Recursive function logic works but in one case the returned value is wrong?!

Recursive function logic works but in one case the returned value is wrong?!
0

#1

Please help me I’ve spent two hours unsuccessfully debugging this one case.

I used a recursive function to do this problem. It makes sense to do it this way as you can scale it. A for loop would go through the array one by one. My recursive function splits the array in two, puts the number in between, checks if it fits, if it’s to big cuts the second half in half and sticks it between those and repeats and if it’s too small cuts the first half in half… So less work than a for loop. And my code logically works!

But this ONE PARTICULAR CASE when the number has to fit at the end of the array, like a .push() method. Why doesn’t it work? Let’s go through it step by step.

  1. 15 can’t fit between 2 and 5 so put it between 5 and 10.
  2. 15 can’t fit between 5 and 10 so put it after 10.
  3. The index now turns this statement falsey: currentIndex > 0 && currentIndex < sortedArr.length
  4. The function should then skip the if statement and return currentIndex, or what the index would be after 10, or 3. The index is three. YET IT RETURNS 2 HOW CAN THIS BE?
function getIndexToIns(arr, num) {
  // Find my place in this sorted array.
  var sortedArr = arr.sort(function(a,b){
    return a-b;
  });
  
  function recursive(currentIndex){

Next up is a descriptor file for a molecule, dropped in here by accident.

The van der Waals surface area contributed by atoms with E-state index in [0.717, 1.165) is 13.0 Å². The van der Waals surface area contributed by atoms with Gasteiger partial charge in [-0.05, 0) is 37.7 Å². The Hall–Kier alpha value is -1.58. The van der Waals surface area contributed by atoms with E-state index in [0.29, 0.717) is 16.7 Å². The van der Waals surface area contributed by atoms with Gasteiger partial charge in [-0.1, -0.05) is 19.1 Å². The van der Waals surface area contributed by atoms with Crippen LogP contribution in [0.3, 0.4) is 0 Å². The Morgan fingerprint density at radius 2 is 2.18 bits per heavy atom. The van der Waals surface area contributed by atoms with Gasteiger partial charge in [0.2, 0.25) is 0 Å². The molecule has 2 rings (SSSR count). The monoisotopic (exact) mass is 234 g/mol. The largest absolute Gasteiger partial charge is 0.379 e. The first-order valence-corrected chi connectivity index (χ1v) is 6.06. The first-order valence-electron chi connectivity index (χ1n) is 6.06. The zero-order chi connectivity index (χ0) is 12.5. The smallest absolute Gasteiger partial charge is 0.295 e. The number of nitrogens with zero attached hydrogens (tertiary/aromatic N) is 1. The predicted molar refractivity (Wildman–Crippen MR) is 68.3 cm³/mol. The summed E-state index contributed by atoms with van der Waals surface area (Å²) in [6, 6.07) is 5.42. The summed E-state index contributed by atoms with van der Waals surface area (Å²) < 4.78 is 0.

if(currentIndex > 0 && currentIndex < sortedArr.length){
      if(num > sortedArr[currentIndex-1] && num <= sortedArr[currentIndex]){
        return currentIndex;
      } else if (num <= sortedArr[currentIndex-1]){
        currentIndex = Math.floor(currentIndex/2);
        recursive(currentIndex);
      } else {
        currentIndex = Math.round(currentIndex + currentIndex/2);
        recursive(currentIndex);
      }
    } 
    return currentIndex;
  }
  
  return recursive(Math.floor(sortedArr.length/2));
}

getIndexToIns([2, 5, 10], 15);

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#2

I like the way you thought here

I’m not sure if you knew, but you’ve essentially reinvented a form of “binary search” in a recursive way. This is great, a much better way to search through a sorted list, though the non-recursive ways may perform better.

The problem is that you’re not returning when you ought to be. Try adding console.log("returning currentIndex: " + currentIndex); before your final return currentIndex. You should see a problem!

What you should actually be doing is, every time you call recursive, it should be via a return recursive(currentIndex); - the return is very important, otherwise it’s pointless to do so and will give the incorrect value.


#3

George thank you so much. But I’m sitting here going what the…?

Yes, the problem is visible with the console.log statements printing out currentIndex fifteen times (when it should only do it once!). Prepending the two calls to the function with the return keywords did solve the problem. I can’t wrap my head around what seems to have been solved here. If you don’t mind pasting my code to here (without the added two returns) you will see that the recursive function returns 3, then 2. I’m guessing that it may have something to do with the previous call to the same function, when the value was 2. I don’t know. I do want to learn how to return the 3 and stop any other returns from happening, to stop all the function calls that led to that 3… If you understand what I mean. I’m new to this but it does look very cool.